Excavations at Wilamaya Patjxa in Peru, where the female hunter burial was found. (Randall Haas / University of California, Davis)

Gender Equality Among Hunters

Gizmodo quotes the researchers as saying that “modern gender constructs often do not reflect past ones.” In other words, just because women in the recent past were not big-game hunters this does not means that there weren’t any female big-game hunters in the Americas 9,000 years ago. Up until recently, the “man the hunter hypothesis” was widely accepted, according to Science. This held that women did “women’s work” and that males engaged in activities such as hunting and as a result were the dominant gender. This was based in part on modern studies of hunter-gather groups such as the Hazda of Tanzania.

Inspired by their groundbreaking discovery in Peru, the researchers argue this was not the case. Big-game hunting would have required team work, a group of people working together and a great deal of labor. Therefore, women would have had to cooperate with men to ensure success in hunting expeditions. Quoted in Gizmodo, the researchers argue that there was “broad participation from both females and males” in the hunting of big game.

Women Warriors Challenging Gender Stereotypes

Ashley Smallwood of the University of Louisville in Kentucky told Science News that “it is time to stop thinking of [ancient] female large-game hunters as outliers.” The discovery of the ancient female huntress in Peru could transform our knowledge of gender roles in the past. If women hunted this would imply that there was more equality between the genders in prehistoric societies.

However, some have argued against these findings and state that the researchers cannot prove their arguments about female hunters because the sample that they investigated is simply too small. However, the research is aligned with recent discoveries that challenge the traditional assumptions about gender roles in prehistory. Archaeologists have found evidence of a 5,000-year-old female warrior in California, while other finds suggest that there were female fighters in both Mongolian and Viking societies in the distant past.

Top image: Researchers have found remains of a female hunter from 9,000 years ago in ancient Peru. Source: beltsazar / Adobe Stock

By Ed Whelan



Donald Campbell's picture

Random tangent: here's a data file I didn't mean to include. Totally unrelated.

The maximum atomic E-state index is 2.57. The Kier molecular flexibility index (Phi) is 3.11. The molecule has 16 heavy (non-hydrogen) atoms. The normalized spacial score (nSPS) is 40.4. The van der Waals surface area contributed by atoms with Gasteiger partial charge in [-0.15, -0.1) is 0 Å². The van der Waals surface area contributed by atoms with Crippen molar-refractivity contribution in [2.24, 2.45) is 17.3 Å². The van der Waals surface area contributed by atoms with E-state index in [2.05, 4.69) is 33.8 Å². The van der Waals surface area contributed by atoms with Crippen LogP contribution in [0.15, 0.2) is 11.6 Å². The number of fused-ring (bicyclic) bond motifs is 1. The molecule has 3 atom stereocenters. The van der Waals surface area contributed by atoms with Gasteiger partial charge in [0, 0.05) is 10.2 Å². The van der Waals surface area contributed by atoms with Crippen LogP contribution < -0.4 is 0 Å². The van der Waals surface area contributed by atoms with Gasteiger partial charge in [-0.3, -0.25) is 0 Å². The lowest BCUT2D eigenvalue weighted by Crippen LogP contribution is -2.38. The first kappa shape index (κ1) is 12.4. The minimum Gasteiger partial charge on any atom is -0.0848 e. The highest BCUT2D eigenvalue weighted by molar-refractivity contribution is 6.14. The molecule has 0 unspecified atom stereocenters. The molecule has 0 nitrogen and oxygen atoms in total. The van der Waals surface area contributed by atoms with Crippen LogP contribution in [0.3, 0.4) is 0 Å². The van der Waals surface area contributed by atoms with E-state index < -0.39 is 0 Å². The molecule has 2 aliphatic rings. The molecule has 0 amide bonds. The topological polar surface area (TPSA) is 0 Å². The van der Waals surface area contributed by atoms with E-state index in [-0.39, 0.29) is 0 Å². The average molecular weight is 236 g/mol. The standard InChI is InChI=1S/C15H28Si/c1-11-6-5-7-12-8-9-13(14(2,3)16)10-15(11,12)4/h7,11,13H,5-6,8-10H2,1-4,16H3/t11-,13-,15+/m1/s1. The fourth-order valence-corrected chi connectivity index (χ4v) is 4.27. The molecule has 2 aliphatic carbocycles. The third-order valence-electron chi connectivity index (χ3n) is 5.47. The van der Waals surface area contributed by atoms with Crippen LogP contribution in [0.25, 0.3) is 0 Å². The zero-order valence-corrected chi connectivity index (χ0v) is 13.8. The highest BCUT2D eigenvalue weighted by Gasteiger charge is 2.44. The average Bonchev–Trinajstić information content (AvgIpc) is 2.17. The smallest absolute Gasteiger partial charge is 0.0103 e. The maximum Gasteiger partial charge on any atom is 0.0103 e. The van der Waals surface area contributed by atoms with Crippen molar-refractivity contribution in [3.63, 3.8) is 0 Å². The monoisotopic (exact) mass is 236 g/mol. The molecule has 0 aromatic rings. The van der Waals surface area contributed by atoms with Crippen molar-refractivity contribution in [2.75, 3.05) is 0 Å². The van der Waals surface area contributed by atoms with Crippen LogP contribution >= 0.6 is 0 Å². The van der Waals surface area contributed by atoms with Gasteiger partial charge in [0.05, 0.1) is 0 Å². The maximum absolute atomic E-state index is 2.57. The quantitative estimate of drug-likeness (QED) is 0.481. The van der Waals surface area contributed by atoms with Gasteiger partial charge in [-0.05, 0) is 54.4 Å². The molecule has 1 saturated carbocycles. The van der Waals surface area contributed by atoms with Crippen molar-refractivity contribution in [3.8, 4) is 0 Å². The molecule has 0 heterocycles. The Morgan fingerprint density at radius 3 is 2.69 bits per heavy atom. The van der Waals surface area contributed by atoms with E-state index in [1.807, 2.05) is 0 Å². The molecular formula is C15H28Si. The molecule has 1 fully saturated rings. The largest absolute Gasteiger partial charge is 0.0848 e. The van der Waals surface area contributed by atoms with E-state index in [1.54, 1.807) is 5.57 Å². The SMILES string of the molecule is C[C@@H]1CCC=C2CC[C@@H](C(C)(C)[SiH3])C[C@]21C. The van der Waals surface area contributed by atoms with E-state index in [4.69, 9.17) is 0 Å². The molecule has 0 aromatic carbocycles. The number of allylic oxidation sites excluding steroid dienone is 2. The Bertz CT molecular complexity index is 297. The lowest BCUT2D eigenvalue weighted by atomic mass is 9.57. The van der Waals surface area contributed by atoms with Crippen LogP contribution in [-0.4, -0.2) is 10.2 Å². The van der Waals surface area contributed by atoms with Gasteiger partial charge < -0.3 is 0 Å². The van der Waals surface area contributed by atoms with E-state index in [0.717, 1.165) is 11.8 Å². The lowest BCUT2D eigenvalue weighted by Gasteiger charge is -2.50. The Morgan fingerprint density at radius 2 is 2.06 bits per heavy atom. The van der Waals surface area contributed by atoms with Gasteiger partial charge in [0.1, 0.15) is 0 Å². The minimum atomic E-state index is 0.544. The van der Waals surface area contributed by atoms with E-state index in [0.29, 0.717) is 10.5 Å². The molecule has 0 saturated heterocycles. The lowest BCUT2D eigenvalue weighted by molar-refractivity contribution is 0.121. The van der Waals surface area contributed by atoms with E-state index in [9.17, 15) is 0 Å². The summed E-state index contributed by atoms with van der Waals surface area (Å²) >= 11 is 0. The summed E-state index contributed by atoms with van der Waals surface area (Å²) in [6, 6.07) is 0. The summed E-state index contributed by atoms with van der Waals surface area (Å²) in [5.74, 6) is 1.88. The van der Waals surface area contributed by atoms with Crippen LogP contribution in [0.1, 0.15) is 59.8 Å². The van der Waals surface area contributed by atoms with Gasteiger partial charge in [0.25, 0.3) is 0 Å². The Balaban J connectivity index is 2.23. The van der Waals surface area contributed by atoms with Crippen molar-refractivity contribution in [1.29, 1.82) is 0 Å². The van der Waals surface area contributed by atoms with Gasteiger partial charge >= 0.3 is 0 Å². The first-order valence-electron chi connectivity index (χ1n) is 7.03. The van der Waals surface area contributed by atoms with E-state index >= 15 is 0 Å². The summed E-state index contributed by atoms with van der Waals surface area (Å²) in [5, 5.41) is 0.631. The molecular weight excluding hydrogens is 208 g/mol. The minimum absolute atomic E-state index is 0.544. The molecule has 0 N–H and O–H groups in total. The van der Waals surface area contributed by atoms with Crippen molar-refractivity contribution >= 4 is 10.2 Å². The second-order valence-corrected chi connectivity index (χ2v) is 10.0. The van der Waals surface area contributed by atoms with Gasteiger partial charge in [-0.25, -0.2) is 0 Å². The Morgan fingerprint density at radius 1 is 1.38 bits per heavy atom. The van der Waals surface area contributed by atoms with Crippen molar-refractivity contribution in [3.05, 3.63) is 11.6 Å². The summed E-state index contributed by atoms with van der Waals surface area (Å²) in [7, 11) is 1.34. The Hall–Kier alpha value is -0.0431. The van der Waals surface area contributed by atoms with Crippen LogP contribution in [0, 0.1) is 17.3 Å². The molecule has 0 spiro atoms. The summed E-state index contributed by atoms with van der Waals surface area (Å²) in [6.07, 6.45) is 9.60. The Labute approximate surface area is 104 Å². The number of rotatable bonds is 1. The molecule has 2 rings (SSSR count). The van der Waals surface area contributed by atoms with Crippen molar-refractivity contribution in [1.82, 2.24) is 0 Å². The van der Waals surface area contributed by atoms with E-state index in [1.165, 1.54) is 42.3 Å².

Warwick, is a "site" a single grave or the location of where one or more people were buried?

I took this Peruvian site to be all six of the burials there. In that definition, the ten women become a fractional part of the overall 107 sites, and even 10% is too generous an estimate.

In either case, the "estimate" of 50% has a lot more to do with the modern narrative of gender equality and little to do with critical thinking. 

Warwick Lewis's picture

The researchers studied 107 ancient burials and found 10 that contained females with hunting implement...this then concluded with an estimate of between 30% and 50% of big game hunters being women ???

Sorry but when the basic maths don't add up I have to consider the whole article to be dishonest.

Finding hunting tools doesn't necessarily indicate she was a hunter.
Some other suggested possibilities.
The tools could have been ceremonial.
She may have been a tool maker.
Or they could represent a dowry.


This 9 thousand year old  grave discovery is certainly surprising but not unusual. As stated in at the end of this article it’s well documented of female warriors in a male dominated martial culture such as in Scandinavian & Mongolian societies. And female warriors were wide spread in the Scythian culture.  So an occational female hunter in a hunter-gatherer society may not cause an radical view of these cultures. It maybe more surprising to find more graves of this type. Oh, I just remembered that in Greek mythology the Deity of the Hunt is a female; Artemis. 

Hi Ed,

This was exciting to read about the 9000 year old Female Huntress found in Peru. Thank you for sharing. However I'm not surprise by the skepticism surrounding whether are not Female Hunters existed.

What was it that was said when Woman Hunter was found?That just because Hunting Tool kit is found nearby with the Female Hunter doesn't mean she was hunting.

I just watched on PBS INDEPENDENT short documentary about a Tribe of People in Alaska that hunts Caribou, Moose, Fish, and Seals and in the short Documentary I watched Jewel Story.